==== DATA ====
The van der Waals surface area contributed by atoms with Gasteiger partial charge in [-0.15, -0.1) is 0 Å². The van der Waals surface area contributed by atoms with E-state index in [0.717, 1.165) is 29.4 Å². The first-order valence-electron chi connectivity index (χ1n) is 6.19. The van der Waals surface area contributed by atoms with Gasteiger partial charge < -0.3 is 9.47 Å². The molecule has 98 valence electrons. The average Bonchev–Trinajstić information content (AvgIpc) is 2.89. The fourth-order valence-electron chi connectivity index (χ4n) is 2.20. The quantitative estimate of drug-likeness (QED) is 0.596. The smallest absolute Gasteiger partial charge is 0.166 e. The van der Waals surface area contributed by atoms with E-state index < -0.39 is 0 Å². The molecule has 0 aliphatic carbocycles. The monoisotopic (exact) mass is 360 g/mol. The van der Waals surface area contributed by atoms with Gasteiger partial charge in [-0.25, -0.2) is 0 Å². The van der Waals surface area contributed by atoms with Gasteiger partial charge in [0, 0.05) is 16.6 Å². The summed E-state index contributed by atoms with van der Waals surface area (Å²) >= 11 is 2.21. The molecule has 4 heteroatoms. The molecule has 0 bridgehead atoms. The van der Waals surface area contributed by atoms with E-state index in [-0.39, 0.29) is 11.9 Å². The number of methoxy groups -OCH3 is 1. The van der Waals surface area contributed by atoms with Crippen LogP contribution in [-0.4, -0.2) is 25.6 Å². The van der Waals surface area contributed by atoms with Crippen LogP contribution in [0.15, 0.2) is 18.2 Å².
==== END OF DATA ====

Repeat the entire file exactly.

The van der Waals surface area contributed by atoms with Gasteiger partial charge in [-0.15, -0.1) is 0 Å². The van der Waals surface area contributed by atoms with E-state index in [0.717, 1.165) is 29.4 Å². The first-order valence-electron chi connectivity index (χ1n) is 6.19. The van der Waals surface area contributed by atoms with Gasteiger partial charge < -0.3 is 9.47 Å². The molecule has 98 valence electrons. The average Bonchev–Trinajstić information content (AvgIpc) is 2.89. The fourth-order valence-electron chi connectivity index (χ4n) is 2.20. The quantitative estimate of drug-likeness (QED) is 0.596. The smallest absolute Gasteiger partial charge is 0.166 e. The van der Waals surface area contributed by atoms with E-state index < -0.39 is 0 Å². The molecule has 0 aliphatic carbocycles. The monoisotopic (exact) mass is 360 g/mol. The van der Waals surface area contributed by atoms with Gasteiger partial charge in [-0.25, -0.2) is 0 Å². The van der Waals surface area contributed by atoms with Gasteiger partial charge in [0, 0.05) is 16.6 Å². The summed E-state index contributed by atoms with van der Waals surface area (Å²) >= 11 is 2.21. The molecule has 4 heteroatoms. The molecule has 0 bridgehead atoms. The van der Waals surface area contributed by atoms with E-state index in [-0.39, 0.29) is 11.9 Å². The number of methoxy groups -OCH3 is 1. The van der Waals surface area contributed by atoms with Crippen LogP contribution in [-0.4, -0.2) is 25.6 Å². The van der Waals surface area contributed by atoms with Crippen LogP contribution in [0.15, 0.2) is 18.2 Å².